I leisurely reach across the bedside night stand to turn on L.A.'s all news radio station, KNX before making a brief trip to my contemplation/powder room.  Returning to the bedroom I thought I was up for the day but was lured, then succumbed to my beckoning bed's seduction.    Several hours later I re-awakened  to reporters voicing the continuing current local, national, international news, weather and traffic reports.   Eventually arising I finally  wander down the hallway, pausing to raise the house thermostat's temperature a few degrees.

Peeking out the front door as I slip a jacket on over my P.J.'s to make myself half-way presentable, I gamble I can sneak half-way down my driveway and back to gather my newspapers before any periodic passing cars come traveling down my street.    I like this daily outing regardless of my attire and whatever the weather conditions --  sunny, rainy, foggy, hot or cold.      Having safely scurried back inside I realize it's lunchtime.   I choose to have  breakfast which can be quickly and easily prepared in the microwave oven -- oats, ​a teaspoon of cinnamon​, nonfat milk.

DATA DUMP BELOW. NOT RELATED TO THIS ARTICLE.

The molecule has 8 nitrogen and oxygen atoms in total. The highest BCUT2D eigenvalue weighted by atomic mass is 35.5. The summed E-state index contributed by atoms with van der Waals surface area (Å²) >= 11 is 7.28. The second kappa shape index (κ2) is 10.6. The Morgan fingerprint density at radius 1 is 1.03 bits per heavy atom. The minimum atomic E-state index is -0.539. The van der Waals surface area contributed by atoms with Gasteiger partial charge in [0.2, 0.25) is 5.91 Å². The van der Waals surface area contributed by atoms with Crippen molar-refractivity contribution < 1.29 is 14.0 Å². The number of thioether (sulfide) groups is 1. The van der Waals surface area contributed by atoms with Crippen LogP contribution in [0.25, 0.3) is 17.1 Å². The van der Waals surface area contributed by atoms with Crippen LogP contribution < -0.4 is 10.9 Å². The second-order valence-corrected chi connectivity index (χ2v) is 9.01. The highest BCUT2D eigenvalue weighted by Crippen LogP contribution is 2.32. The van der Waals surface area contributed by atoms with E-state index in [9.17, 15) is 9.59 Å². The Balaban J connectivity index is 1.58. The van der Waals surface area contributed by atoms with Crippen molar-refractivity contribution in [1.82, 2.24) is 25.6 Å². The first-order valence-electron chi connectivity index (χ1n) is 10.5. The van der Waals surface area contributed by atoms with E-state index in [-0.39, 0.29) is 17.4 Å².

Opening the microwave door I'm greeted by a dark interior.  What's this?  The microwave power is off, so away I go to the circuit box where I determine I have to reset the breaker.   Why this breaker turned off I have no idea -- power surge or what?    Returning to the kitchen I'm relieved to find the oven's light on.   A few cooking minutes later  I sprinkle a thin layer of bran buds on the now hot cereal,  add a diced ripe banana half,  a layer of blueberries and a few luscious red raspberries.    I'll leave the refrigerated strawberries and blackberries for my evening dinner.

By now I have consciously decided, considering the time of day and my lack of any appointments, that this will be a lazy  day -- and so it became as the hours flitted by.  

Dinnertime's menu decision consists of a choice between a previously cooked braised chicken breast with a colorful vegetable mix , or an individually prepared healthy organic dinner quickly radiated.    I chose the later consisting of a nice sized salmon fillet with spanish rice (I prefer wild rice) and fresh green beans which I garnish with a handful of cherry tomatoes.  The aforementioned fresh fruits complete the meal.